*This is a part of our State Of The Art series, showcasing bands every Monday from the featured state.*
This month’s state is Louisiana!
New Orleans’ Space Cadaver are a band that have fury and finesse, with a groove that stomps all over their songs. They have a sci-fi style and power to match the best in the universe. Guitarist/vocalist John Baleine, bassist Beto Arias and drummer Jason Meserole bring dark and light in equal measure. Formed in 2015, Space Cadaver have shared the stage with heavyweights such as Conan, Acid King and Ufomammut. Their message of spacey doom is spreading quickly!
Their debut self-titled album has been available since 2017. Guitarist/vocalist Baleine commented that “this album is a benchmark of 3 years of hard work and determination – an opportunity to grow…and have closure with a lot of dark things… It was a cleanse to purge the pent up frustrations around the suicide and murders of loved ones, drug addiction and the struggle to break free from the things that are no longer serving me.”
Space Cadaver have a sound that melds Death, Doom and Stoner in a rock hard package. Their self-titled debut album is a tour de force of genre-defying metal. They may only have a bass, guitar and drums to work from, but they know how to work that to make an amazing cinematic sound that sonically destroys everything in the mainstream metal world.
The album kicks off with the riffy ‘The Infinite Black Sun‘. This sets the band’s stall out, with Baleine’s growling vocals and thoughtful lyrics. The sound that a three piece make is genuinely impressive. The bass is high in the mix and the drums splatter through the fuzz storm of guitar. There are light passages that bring the sound into a different sphere and the dark parts take you to a back alley and mug you.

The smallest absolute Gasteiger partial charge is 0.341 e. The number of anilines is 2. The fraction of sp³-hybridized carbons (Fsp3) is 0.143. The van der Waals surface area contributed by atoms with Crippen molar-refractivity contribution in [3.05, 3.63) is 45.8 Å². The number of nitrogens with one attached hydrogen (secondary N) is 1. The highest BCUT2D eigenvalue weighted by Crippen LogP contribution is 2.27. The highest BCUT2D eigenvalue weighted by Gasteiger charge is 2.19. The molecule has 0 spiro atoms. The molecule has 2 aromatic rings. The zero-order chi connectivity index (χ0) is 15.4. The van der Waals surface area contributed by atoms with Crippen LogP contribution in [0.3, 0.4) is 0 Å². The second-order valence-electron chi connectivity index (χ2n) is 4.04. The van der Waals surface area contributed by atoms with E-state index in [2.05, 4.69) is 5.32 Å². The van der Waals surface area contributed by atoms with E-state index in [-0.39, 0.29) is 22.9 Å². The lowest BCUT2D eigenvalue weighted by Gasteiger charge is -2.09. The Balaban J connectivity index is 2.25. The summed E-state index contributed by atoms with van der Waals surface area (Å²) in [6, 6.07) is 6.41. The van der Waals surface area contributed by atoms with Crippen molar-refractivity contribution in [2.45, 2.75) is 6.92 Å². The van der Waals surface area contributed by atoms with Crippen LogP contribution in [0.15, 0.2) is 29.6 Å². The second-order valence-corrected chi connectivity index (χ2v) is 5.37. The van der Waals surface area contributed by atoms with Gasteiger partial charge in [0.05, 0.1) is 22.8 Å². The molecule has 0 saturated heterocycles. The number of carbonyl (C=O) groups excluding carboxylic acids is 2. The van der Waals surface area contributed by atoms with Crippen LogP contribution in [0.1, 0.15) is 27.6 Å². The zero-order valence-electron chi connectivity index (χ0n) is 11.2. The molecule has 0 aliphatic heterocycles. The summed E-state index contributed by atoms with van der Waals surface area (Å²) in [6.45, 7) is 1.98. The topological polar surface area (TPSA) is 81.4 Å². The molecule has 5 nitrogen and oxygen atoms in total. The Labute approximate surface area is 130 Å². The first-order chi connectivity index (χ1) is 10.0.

The guitar dominates “Day Ruiner“, as the groove is augmented by a superb guitar solo that is full of heart and power. “Storm” follows with the sound of hell coming out to play. A grunge-type melody lends the song a spirit that cannot be dismissed easily.
“Insufficient Reward” is a masterpiece in cinematic metal. It ebbs and flows with an approach that composers of movie scores love. I can imagine a video of someone escaping evil forces, running down dark corridors in space. The drumming is superb on this tune.
The commercially accessible “Clock Hoarder” continues with its fantastic bass/guitar interplay. It also manages to tip its hat to old school thrash. “Nowhere, Now Here” continues the album with a progressive, minor key insurgency. Once again, a cinematic sound, focusing on a picture in space of desolation and regret.
The closing two numbers, “Sword of the Lord” and “Draco’s Revenge” are urgent, epic sound songs that veer from blast beats to progressive jazz in the space of minutes.
Overall, Space Cadaver are a band that everyone should check out, before they check out (in space, naturally).